1. Old Town of Tavira
A crossroads of various peoples and cultures – Phoenicians, Turdetans, Arabs, Jews – it was after the Christian reconquest that a council was established with increasing influence in the kingdom of Portugal. Land of the King and of central importance to the successes of Portuguese expansion to North Africa in the fifteenth and sixteenth centuries, it has grown its political, religious and economic prestige, allowing to develop a remarkable constructive and artistic activity, of which the celebrated example is famous school of Renaissance architecture of André Pilarte, and later, during the eighteenth century, the activity of master Diogo Tavares de Ataíde.
The interchange of different periods and cultural sensibilities marked indelibly the landscape, the urban morphology, the architecture and the art, its artistic development in general. And despite some cyclical calamities – earthquakes, floods, social-political crises – the inheritance has managed to survive, being today an example of a fortified Mediterranean city, on the border of Europe, exceptional for the formal quality, harmony and coherence of some urban spaces, where medieval and Renaissance models converge, with a distinct set of buildings illustrating various times, uses, artistic styles and regional changes.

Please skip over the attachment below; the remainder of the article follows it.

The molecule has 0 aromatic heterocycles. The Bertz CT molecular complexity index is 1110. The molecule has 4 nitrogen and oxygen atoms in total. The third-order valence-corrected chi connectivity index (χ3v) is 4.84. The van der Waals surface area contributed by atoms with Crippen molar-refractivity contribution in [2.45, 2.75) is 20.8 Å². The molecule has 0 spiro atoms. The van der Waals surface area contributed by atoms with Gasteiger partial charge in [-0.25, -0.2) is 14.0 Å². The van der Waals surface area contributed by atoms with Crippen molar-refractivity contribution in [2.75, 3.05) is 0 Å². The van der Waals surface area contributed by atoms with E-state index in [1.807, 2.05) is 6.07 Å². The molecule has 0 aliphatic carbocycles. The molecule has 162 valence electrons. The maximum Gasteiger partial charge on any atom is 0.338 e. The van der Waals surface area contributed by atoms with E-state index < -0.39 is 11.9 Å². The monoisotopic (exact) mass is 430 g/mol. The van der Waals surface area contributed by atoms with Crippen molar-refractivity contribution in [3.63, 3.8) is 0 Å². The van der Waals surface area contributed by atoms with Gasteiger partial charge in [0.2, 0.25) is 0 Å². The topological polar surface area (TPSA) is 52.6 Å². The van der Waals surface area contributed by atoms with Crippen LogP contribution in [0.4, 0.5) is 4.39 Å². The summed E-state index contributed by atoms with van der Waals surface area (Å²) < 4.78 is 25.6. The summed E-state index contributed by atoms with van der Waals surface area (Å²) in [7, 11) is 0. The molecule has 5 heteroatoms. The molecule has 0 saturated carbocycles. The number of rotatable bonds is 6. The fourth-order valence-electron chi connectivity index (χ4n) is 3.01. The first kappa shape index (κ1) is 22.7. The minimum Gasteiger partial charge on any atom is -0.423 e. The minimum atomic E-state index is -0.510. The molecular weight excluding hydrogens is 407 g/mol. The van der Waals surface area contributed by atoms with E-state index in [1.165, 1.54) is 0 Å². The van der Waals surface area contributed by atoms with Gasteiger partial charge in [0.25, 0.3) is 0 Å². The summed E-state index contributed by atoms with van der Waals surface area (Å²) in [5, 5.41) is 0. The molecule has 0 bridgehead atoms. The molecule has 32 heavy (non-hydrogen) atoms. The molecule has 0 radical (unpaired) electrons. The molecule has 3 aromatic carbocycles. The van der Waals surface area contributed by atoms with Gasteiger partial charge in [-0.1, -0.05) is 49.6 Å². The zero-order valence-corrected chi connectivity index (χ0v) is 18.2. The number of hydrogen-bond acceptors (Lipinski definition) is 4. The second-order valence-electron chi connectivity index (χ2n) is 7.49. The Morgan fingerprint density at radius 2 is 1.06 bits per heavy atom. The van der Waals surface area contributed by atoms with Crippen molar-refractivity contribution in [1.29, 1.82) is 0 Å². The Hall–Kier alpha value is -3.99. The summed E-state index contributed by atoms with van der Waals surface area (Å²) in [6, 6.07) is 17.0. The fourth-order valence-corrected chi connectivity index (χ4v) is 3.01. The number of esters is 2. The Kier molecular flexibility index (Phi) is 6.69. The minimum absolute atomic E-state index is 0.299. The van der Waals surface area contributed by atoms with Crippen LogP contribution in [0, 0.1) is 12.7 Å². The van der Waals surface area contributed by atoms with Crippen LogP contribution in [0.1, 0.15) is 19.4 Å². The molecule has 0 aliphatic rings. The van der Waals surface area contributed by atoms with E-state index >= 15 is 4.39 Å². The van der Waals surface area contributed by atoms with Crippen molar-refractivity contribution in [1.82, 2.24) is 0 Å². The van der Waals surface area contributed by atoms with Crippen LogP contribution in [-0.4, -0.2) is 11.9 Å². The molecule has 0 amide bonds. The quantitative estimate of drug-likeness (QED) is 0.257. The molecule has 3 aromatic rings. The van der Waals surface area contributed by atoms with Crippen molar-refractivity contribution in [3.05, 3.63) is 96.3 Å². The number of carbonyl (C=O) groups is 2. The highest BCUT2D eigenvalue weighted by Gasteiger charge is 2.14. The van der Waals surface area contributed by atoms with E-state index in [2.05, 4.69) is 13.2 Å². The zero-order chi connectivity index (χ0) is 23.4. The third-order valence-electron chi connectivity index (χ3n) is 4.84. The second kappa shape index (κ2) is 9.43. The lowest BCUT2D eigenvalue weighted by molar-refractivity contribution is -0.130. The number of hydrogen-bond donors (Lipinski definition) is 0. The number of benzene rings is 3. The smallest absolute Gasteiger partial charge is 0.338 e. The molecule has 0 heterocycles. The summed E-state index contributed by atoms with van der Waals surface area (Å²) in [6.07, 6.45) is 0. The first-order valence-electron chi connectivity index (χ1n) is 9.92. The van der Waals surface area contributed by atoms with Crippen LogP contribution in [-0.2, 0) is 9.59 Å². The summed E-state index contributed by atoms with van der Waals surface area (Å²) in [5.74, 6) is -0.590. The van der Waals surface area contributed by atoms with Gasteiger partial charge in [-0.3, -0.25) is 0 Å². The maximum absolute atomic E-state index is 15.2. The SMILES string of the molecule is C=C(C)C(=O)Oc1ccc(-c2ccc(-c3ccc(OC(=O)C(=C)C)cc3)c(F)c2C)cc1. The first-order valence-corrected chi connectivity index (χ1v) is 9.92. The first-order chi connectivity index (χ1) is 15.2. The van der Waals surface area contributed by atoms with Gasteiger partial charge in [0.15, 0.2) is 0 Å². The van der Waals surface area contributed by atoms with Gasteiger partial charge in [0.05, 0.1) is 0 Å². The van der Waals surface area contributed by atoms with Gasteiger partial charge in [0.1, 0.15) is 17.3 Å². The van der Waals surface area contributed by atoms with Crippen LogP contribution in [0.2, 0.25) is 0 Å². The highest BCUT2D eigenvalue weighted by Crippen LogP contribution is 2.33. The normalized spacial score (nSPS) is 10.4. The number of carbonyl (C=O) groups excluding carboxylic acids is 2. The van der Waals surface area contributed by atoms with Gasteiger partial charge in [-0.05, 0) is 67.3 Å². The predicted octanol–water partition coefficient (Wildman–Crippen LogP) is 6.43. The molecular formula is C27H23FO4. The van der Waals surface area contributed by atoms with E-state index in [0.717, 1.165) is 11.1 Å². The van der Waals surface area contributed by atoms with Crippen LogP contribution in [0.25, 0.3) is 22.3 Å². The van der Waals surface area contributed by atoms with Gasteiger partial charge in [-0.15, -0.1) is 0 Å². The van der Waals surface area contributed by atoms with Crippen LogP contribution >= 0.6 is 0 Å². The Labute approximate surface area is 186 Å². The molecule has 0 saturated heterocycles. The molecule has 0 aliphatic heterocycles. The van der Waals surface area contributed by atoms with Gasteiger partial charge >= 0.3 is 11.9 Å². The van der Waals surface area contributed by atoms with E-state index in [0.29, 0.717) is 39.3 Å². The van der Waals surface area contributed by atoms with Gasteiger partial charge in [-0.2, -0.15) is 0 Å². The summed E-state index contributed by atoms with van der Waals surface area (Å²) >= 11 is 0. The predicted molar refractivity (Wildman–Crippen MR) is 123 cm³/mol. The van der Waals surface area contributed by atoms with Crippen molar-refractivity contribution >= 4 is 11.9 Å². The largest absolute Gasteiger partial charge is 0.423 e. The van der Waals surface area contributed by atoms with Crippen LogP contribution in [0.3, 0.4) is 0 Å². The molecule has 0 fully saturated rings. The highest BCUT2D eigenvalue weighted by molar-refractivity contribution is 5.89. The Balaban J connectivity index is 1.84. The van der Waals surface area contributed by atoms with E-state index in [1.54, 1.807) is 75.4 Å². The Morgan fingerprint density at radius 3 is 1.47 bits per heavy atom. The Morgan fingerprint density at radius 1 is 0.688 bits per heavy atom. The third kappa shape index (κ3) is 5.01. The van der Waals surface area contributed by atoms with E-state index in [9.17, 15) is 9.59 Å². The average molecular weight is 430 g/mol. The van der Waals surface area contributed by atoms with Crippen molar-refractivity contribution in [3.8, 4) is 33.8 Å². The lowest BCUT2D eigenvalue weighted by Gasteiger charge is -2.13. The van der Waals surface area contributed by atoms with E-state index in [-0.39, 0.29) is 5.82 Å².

2. Castle of Tavira
The remains of Tavira Castle are surrounded by a nice garden. From its walls and octogonal tower you’ll get wonderful views over the city. This defensive position dates back to the 10th-11th centuries and was built over the remains of a Phoenician fortress (8th-7th century B.C.)
The castle has been refurbished both in Modern and Contemporary times. You must be careful when going up and down, as the walls don’t have stairs or handrail. Next to here, within the walls, is the Igreja de Santa Maria do Castelo Church, and a little further to the south the Igreja de Santiago Church.
3. Pego do Inferno
Pego do Inferno is a natural swimming area with a nice waterfall located on the interior of Tavira. It is one of the most beautiful waterfalls in Portugal, falling on a small deep-green lagoon.
It is perfect for cooling yourself and enjoy its quiet natural atmosphere. The access to this waterfall is complicated, as the stairs going down to it were destroyed some years ago on a fire. This way, the access must be done via a small hidden path.
4. Church of Santa Maria do Castelo
The Church of Santa Maria is a 13th century building in all likelihood built on the site of the former mosque. There were later changes due to the damage caused by the 1755 earthquake. On the façade, the gothic detail clearly stands out; the doorway, decorated with ornamental vegetalist capitals, the ogival window and a small rose window. The clock tower also belongs to the original construction although decorative additions were later made. The unusual positioning of the towers should be noted. Here, they are at the head of the church whereas normally they are at the opposite end.